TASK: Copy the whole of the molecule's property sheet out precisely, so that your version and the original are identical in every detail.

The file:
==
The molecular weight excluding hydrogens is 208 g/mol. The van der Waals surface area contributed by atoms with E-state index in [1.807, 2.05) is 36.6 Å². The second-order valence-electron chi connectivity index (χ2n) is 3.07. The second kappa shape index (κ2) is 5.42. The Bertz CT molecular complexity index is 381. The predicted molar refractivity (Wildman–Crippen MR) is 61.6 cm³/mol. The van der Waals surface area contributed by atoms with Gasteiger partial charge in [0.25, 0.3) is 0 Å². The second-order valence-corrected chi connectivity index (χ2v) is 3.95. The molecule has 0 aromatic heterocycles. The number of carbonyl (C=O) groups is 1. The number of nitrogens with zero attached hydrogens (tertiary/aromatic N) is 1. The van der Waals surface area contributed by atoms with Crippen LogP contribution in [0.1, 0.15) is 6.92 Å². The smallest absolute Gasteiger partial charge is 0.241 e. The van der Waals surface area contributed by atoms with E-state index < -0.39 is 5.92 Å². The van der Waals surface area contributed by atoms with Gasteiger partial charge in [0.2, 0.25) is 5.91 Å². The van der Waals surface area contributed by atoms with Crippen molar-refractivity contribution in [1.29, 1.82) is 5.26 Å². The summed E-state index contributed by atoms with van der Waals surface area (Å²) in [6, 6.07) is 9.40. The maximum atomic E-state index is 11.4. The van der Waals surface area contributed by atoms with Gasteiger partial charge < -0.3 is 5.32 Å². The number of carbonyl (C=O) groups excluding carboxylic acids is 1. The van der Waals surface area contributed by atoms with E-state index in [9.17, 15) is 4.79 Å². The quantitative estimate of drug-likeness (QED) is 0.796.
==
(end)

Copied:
The molecular weight excluding hydrogens is 208 g/mol. The van der Waals surface area contributed by atoms with E-state index in [1.807, 2.05) is 36.6 Å². The second-order valence-electron chi connectivity index (χ2n) is 3.07. The second kappa shape index (κ2) is 5.42. The Bertz CT molecular complexity index is 381. The predicted molar refractivity (Wildman–Crippen MR) is 61.6 cm³/mol. The van der Waals surface area contributed by atoms with Gasteiger partial charge in [0.25, 0.3) is 0 Å². The second-order valence-corrected chi connectivity index (χ2v) is 3.95. The molecule has 0 aromatic heterocycles. The number of carbonyl (C=O) groups is 1. The number of nitrogens with zero attached hydrogens (tertiary/aromatic N) is 1. The van der Waals surface area contributed by atoms with Crippen LogP contribution in [0.1, 0.15) is 6.92 Å². The smallest absolute Gasteiger partial charge is 0.241 e. The van der Waals surface area contributed by atoms with E-state index < -0.39 is 5.92 Å². The van der Waals surface area contributed by atoms with Gasteiger partial charge in [0.2, 0.25) is 5.91 Å². The van der Waals surface area contributed by atoms with Crippen molar-refractivity contribution in [1.29, 1.82) is 5.26 Å². The summed E-state index contributed by atoms with van der Waals surface area (Å²) in [6, 6.07) is 9.40. The maximum atomic E-state index is 11.4. The van der Waals surface area contributed by atoms with Gasteiger partial charge < -0.3 is 5.32 Å². The number of carbonyl (C=O) groups excluding carboxylic acids is 1. The van der Waals surface area contributed by atoms with E-state index in [9.17, 15) is 4.79 Å². The quantitative estimate of drug-likeness (QED) is 0.796.